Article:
The key to a successful negotiation is recognizing - and dealing with - the tactics employed by other parties, says negotiation specialist Jim Murray. That said, we often have to negotiate with those difficult people in our lives 'who are somewhat immune to the normal tactics of persuasion.' In his book, The Game of Life: How to Play, How to Win, Mr. Murray offers some strategies:


  • Bullies are generally abusive, abrupt, overwhelming, intimidating and arbitrary with others. Their attack is direct, forceful and intimidating, and they are stimulated by any sign of weakness or submissiveness.
  • How to deal: Stand your ground, but do so carefully. Be assertive, but not aggressive. Don't let them goad you into a fight. Your purpose of standing up to a bully is simply to get into the conversation and get your ideas across.


  • These are the ones who confront us in an officious manner when we need a little flexibility, latitude and open-mindedness. They can be rigid and uncompromising, and often point out flaws in the proposals of others, particularly if they detect an ignorance of "the rules," standards or established procedures.
  • How to deal: Don't spring a big idea on them out of the blue. Recognize - and feed - their need for detail and data. Broach the idea in its formative stage, encourage questions, anticipate objections. Do not expect them to be comfortable with a radical departure from the past; point out how the new proposal builds on tradition.


  • These are the cheap shot artists, the players who use subtle digs and innuendo to make their points, rather than engaging in open, honest and direct confrontation with their adversaries. Unlike bullies who overwhelm their opponents, they prefer to take control of people and situations using tactics to undermine the other party's self-confidence.
  • How to deal: Blow their cover. Don't let the cheap shot go by, even if it was delivered with a smile. Don't be brushed off by comments such as "can't you take a joke?" Let this person know, either in public or in private, that you are wise to his/her tactics and are capable of dealing with them. Persist in finding out what the real grievance is. Ask them to be more specific.


  • These people believe they know everything there is to know, and that other viewpoints don't really count. Their arrogance, and conceit in their self-knowledge, causes them to speak with absolute certainty and leaves little room for the creativity and resourcefulness of others.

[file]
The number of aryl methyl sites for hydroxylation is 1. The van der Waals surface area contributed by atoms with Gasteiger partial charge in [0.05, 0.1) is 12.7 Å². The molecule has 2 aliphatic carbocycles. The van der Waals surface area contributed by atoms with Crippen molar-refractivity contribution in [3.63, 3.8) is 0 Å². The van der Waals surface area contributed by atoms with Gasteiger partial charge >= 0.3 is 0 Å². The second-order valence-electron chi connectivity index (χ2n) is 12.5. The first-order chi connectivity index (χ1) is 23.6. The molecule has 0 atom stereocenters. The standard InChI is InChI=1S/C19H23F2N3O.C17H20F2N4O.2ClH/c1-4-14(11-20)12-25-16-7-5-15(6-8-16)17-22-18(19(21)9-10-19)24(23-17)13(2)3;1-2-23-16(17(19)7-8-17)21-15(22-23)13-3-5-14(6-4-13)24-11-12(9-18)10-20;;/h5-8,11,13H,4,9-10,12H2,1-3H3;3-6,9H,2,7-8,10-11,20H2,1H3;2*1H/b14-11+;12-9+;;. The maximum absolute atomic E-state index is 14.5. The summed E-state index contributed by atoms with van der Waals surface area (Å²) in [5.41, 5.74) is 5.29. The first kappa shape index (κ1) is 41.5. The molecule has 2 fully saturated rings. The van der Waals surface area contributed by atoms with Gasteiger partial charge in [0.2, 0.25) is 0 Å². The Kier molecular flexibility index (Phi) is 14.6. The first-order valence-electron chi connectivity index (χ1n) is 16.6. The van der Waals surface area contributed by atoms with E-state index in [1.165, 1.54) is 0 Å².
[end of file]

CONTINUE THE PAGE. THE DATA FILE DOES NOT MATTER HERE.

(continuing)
• How to deal: A successful game plan relies upon subtlety. If know-it-alls have a weakness, it is a strong desire for recognition of their expertise. To influence them, first demonstrate your respect for their knowledge. Get them thinking about alternate viewpoints by posing questions that also show your knowledge. Present your views as proposals, suggestions or "what ifs?"


  • These people are well-meaning, but indecisive. They prolong the decision-making process or, worse, avoid it altogether. Their waffling makes is extremely difficult to reach an agreement and move on to the next stage.
  • How to deal: Make it easy for them. Try to identify - and address - what's causing their hesitation. Support your proposals with three reasons as to why your idea should be accepted. Recommend a course of action.


  • These are silent, non-responsive types. While their silence typically results from shyness or attempts to evade difficult situations, their silence can also be used as a form of calculated aggression. They go out of their way to avoid answering direct questions.
  • How to deal: Ask open-ended questions that require more than a yes-or-no answer, and be patient. A stare of expectancy can speak volumes, and might draw them out of their shells. Don't rush in to fill the conversational void if the answers are slow in coming. If you don't get too far in nailing down their position, ask if they can put some of their thoughts in a memo prior to the next meeting.